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Second-class certainty: sticky plaster tax policy?

Second-class certainty: sticky plaster tax policy?

The Government’s announcement about tax provisions to remedy issues over the charitable status of community housing providers is causing concern in the sector, according to Scott Figenshow, Director of Community Housing Aotearoa, the umbrella organisation for the sector.

“Housing is the number one issue in New Zealand and the Government continues to struggle with it.”

He says the Government solution creates a new regulatory regime and doesn’t resolve the fundamental issues around housing and the work of the modern NGO charitable sector.

“We have met with Minister Bennett and MBIE officials, and are confident they understood that the best solution was to amend the Charities Act as the place where the certainty should be confirmed. Why the rest of cabinet didn’t see it this way when they had evidence to support it as the right approach is very frustrating.”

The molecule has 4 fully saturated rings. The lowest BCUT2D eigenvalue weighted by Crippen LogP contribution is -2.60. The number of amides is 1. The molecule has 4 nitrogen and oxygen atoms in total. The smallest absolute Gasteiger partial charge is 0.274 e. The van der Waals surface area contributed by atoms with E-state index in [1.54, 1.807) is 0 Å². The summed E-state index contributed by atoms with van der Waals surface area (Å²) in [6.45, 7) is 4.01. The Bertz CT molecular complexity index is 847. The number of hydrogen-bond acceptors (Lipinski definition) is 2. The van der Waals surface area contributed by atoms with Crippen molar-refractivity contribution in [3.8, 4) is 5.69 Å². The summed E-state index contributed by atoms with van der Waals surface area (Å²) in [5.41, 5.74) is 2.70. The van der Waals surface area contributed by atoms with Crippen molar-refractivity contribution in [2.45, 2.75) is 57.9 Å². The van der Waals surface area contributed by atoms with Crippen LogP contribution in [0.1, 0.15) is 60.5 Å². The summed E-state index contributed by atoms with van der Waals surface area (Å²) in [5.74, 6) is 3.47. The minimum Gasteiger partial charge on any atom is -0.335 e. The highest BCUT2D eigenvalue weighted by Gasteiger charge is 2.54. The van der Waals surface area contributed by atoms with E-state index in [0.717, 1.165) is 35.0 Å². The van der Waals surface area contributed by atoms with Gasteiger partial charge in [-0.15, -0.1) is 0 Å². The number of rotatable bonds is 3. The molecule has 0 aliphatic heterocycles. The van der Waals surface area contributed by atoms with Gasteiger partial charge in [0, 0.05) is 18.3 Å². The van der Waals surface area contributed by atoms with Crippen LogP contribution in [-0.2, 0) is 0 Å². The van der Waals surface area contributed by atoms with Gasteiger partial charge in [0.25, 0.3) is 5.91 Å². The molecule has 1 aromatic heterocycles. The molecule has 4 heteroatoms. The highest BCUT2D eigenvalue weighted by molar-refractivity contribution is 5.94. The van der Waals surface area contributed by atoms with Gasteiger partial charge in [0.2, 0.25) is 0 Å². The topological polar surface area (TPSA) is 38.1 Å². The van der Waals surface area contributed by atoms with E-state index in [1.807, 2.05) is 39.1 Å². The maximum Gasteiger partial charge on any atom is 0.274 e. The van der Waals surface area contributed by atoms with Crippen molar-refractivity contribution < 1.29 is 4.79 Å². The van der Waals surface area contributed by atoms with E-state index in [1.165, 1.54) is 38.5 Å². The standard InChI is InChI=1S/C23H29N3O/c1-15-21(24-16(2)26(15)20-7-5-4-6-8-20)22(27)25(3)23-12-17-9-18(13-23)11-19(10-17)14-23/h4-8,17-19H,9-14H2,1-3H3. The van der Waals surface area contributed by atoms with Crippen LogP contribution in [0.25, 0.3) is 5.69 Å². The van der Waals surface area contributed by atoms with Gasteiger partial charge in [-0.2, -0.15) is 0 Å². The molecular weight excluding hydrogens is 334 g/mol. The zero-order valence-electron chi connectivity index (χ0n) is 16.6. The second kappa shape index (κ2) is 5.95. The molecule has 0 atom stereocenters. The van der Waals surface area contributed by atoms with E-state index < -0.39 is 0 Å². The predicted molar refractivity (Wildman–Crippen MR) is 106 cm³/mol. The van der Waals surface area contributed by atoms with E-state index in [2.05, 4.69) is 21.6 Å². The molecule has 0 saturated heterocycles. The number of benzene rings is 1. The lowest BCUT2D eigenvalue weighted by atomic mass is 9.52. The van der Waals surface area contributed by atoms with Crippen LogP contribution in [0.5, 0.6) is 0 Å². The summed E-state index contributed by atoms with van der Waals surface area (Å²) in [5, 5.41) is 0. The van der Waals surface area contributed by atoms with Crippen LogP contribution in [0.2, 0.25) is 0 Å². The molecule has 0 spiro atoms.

“We are worried that implementation of this decision, once it goes through the parliamentary process, may lead to more upheaval within the sector at the very time that we need to be focused on building more housing for those in need. Instead, trustees will need to spend money and time navigating this new regime of tax exemption outside of the Charities Act. That may well require new trust deeds and consulting advice on how the transfer of assets is managed. That money would be better spent on meeting urgent housing need,” Mr Figenshow says.

“That Minister Bennett has finally gotten the government to a decision is an achievement, as the confusion around tax exemption and charitable status has been a festering sore for over four years and should have been fixed at the beginning of the reform programme,” Mr Figenshow says.



“We consider this announcement a first step but will continue to lobby for changes in the Charities Act. While we are pleased that they have chosen to use the Homestart levels rather than lower quartile levels, they have used a substandard policy approach to implement this.”

Mr Figenshow says the Government has got it wrong in saying that home ownership programmes are by definition non-charitable.

“If Ministers want to form a view on what is meant to be charitable then the proper democratic practice they should use is a formal review of the Charities Act.

“Although we have not seen any policy papers we look forward to being consulted on them as the body which represents the sector the Government wishes to work with. All New Zealanders understand the need to grow the number of homes available for the working poor, whether to rent or own.”

ENDS

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